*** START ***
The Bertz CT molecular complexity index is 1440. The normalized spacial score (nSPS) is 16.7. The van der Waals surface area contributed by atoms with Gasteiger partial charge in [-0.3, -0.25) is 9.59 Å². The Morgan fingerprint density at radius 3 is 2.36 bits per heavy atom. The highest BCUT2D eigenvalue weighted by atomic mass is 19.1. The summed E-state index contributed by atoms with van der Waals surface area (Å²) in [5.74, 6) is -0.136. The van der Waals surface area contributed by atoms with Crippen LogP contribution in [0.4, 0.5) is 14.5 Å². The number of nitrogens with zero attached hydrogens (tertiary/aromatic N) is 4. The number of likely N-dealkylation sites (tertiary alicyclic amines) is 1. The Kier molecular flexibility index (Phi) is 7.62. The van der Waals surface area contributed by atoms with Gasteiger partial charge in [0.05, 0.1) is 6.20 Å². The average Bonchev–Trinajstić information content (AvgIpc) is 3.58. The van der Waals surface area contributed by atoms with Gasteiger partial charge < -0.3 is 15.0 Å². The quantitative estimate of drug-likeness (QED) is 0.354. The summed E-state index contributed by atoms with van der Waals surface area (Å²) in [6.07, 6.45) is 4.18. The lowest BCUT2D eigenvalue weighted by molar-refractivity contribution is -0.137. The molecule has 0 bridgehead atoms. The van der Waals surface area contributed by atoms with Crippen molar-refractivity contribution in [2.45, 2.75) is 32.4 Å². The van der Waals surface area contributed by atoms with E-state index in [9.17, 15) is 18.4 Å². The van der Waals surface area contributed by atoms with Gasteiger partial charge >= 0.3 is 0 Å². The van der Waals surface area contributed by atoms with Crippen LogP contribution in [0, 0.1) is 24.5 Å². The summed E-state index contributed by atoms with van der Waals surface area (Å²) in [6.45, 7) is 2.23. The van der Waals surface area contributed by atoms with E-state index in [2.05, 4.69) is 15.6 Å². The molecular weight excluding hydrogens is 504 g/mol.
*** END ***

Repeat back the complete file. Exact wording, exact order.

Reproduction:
The Bertz CT molecular complexity index is 1440. The normalized spacial score (nSPS) is 16.7. The van der Waals surface area contributed by atoms with Gasteiger partial charge in [-0.3, -0.25) is 9.59 Å². The Morgan fingerprint density at radius 3 is 2.36 bits per heavy atom. The highest BCUT2D eigenvalue weighted by atomic mass is 19.1. The summed E-state index contributed by atoms with van der Waals surface area (Å²) in [5.74, 6) is -0.136. The van der Waals surface area contributed by atoms with Crippen LogP contribution in [0.4, 0.5) is 14.5 Å². The number of nitrogens with zero attached hydrogens (tertiary/aromatic N) is 4. The number of likely N-dealkylation sites (tertiary alicyclic amines) is 1. The Kier molecular flexibility index (Phi) is 7.62. The van der Waals surface area contributed by atoms with Gasteiger partial charge in [0.05, 0.1) is 6.20 Å². The average Bonchev–Trinajstić information content (AvgIpc) is 3.58. The van der Waals surface area contributed by atoms with Gasteiger partial charge < -0.3 is 15.0 Å². The quantitative estimate of drug-likeness (QED) is 0.354. The summed E-state index contributed by atoms with van der Waals surface area (Å²) in [6.07, 6.45) is 4.18. The lowest BCUT2D eigenvalue weighted by molar-refractivity contribution is -0.137. The molecule has 0 bridgehead atoms. The van der Waals surface area contributed by atoms with Crippen molar-refractivity contribution in [2.45, 2.75) is 32.4 Å². The van der Waals surface area contributed by atoms with E-state index in [9.17, 15) is 18.4 Å². The van der Waals surface area contributed by atoms with Gasteiger partial charge >= 0.3 is 0 Å². The van der Waals surface area contributed by atoms with Crippen LogP contribution in [0, 0.1) is 24.5 Å². The summed E-state index contributed by atoms with van der Waals surface area (Å²) in [6.45, 7) is 2.23. The van der Waals surface area contributed by atoms with E-state index in [2.05, 4.69) is 15.6 Å². The molecular weight excluding hydrogens is 504 g/mol.